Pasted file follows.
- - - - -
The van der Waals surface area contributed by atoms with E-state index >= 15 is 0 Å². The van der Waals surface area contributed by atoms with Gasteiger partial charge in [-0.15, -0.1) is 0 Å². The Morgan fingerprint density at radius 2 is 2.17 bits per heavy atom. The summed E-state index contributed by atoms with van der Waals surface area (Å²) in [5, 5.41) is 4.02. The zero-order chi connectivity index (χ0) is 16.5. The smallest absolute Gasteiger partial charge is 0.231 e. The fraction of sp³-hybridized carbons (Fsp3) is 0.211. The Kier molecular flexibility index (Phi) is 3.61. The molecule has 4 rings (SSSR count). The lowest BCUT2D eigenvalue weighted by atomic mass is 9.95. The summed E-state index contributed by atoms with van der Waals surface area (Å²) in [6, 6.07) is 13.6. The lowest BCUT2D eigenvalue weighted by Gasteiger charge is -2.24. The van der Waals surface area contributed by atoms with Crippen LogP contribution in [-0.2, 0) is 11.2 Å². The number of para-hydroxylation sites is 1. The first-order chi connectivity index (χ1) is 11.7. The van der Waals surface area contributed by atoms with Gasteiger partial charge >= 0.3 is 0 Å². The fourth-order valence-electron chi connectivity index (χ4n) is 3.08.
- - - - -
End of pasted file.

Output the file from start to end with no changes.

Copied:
The van der Waals surface area contributed by atoms with E-state index >= 15 is 0 Å². The van der Waals surface area contributed by atoms with Gasteiger partial charge in [-0.15, -0.1) is 0 Å². The Morgan fingerprint density at radius 2 is 2.17 bits per heavy atom. The summed E-state index contributed by atoms with van der Waals surface area (Å²) in [5, 5.41) is 4.02. The zero-order chi connectivity index (χ0) is 16.5. The smallest absolute Gasteiger partial charge is 0.231 e. The fraction of sp³-hybridized carbons (Fsp3) is 0.211. The Kier molecular flexibility index (Phi) is 3.61. The molecule has 4 rings (SSSR count). The lowest BCUT2D eigenvalue weighted by atomic mass is 9.95. The summed E-state index contributed by atoms with van der Waals surface area (Å²) in [6, 6.07) is 13.6. The lowest BCUT2D eigenvalue weighted by Gasteiger charge is -2.24. The van der Waals surface area contributed by atoms with Crippen LogP contribution in [-0.2, 0) is 11.2 Å². The number of para-hydroxylation sites is 1. The first-order chi connectivity index (χ1) is 11.7. The van der Waals surface area contributed by atoms with Gasteiger partial charge >= 0.3 is 0 Å². The fourth-order valence-electron chi connectivity index (χ4n) is 3.08.